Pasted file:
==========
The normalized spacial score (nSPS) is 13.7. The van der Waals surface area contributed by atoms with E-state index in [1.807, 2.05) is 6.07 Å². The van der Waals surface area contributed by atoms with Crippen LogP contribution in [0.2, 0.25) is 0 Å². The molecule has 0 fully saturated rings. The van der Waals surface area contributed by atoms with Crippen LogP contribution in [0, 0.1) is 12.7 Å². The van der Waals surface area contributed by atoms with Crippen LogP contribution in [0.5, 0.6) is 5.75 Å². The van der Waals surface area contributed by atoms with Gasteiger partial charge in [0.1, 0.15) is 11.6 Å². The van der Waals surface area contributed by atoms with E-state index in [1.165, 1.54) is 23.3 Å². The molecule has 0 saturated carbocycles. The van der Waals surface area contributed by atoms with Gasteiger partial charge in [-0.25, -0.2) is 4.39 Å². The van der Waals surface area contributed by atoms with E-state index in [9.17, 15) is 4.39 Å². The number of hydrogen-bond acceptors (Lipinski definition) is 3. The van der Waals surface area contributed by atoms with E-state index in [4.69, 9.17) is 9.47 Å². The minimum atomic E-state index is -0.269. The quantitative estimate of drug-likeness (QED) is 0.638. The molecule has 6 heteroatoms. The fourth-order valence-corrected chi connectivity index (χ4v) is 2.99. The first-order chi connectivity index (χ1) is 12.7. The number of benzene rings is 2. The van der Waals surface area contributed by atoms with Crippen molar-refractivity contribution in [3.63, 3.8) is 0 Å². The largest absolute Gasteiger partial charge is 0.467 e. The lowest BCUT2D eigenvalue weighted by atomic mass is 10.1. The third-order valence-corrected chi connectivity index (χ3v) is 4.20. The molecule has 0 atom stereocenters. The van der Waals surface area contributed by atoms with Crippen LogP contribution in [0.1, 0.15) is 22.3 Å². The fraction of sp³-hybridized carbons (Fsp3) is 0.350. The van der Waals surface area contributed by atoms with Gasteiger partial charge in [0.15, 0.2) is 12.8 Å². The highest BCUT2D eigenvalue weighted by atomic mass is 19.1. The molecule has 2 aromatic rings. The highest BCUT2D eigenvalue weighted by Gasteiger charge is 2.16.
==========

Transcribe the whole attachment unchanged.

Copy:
The normalized spacial score (nSPS) is 13.7. The van der Waals surface area contributed by atoms with E-state index in [1.807, 2.05) is 6.07 Å². The van der Waals surface area contributed by atoms with Crippen LogP contribution in [0.2, 0.25) is 0 Å². The molecule has 0 fully saturated rings. The van der Waals surface area contributed by atoms with Crippen LogP contribution in [0, 0.1) is 12.7 Å². The van der Waals surface area contributed by atoms with Crippen LogP contribution in [0.5, 0.6) is 5.75 Å². The van der Waals surface area contributed by atoms with Gasteiger partial charge in [0.1, 0.15) is 11.6 Å². The van der Waals surface area contributed by atoms with E-state index in [1.165, 1.54) is 23.3 Å². The molecule has 0 saturated carbocycles. The van der Waals surface area contributed by atoms with Gasteiger partial charge in [-0.25, -0.2) is 4.39 Å². The van der Waals surface area contributed by atoms with E-state index in [9.17, 15) is 4.39 Å². The number of hydrogen-bond acceptors (Lipinski definition) is 3. The van der Waals surface area contributed by atoms with E-state index in [4.69, 9.17) is 9.47 Å². The minimum atomic E-state index is -0.269. The quantitative estimate of drug-likeness (QED) is 0.638. The molecule has 6 heteroatoms. The fourth-order valence-corrected chi connectivity index (χ4v) is 2.99. The first-order chi connectivity index (χ1) is 12.7. The number of benzene rings is 2. The van der Waals surface area contributed by atoms with Crippen molar-refractivity contribution in [3.63, 3.8) is 0 Å². The largest absolute Gasteiger partial charge is 0.467 e. The lowest BCUT2D eigenvalue weighted by atomic mass is 10.1. The third-order valence-corrected chi connectivity index (χ3v) is 4.20. The molecule has 0 atom stereocenters. The van der Waals surface area contributed by atoms with Crippen LogP contribution in [0.1, 0.15) is 22.3 Å². The fraction of sp³-hybridized carbons (Fsp3) is 0.350. The van der Waals surface area contributed by atoms with Gasteiger partial charge in [0.15, 0.2) is 12.8 Å². The highest BCUT2D eigenvalue weighted by atomic mass is 19.1. The molecule has 2 aromatic rings. The highest BCUT2D eigenvalue weighted by Gasteiger charge is 2.16.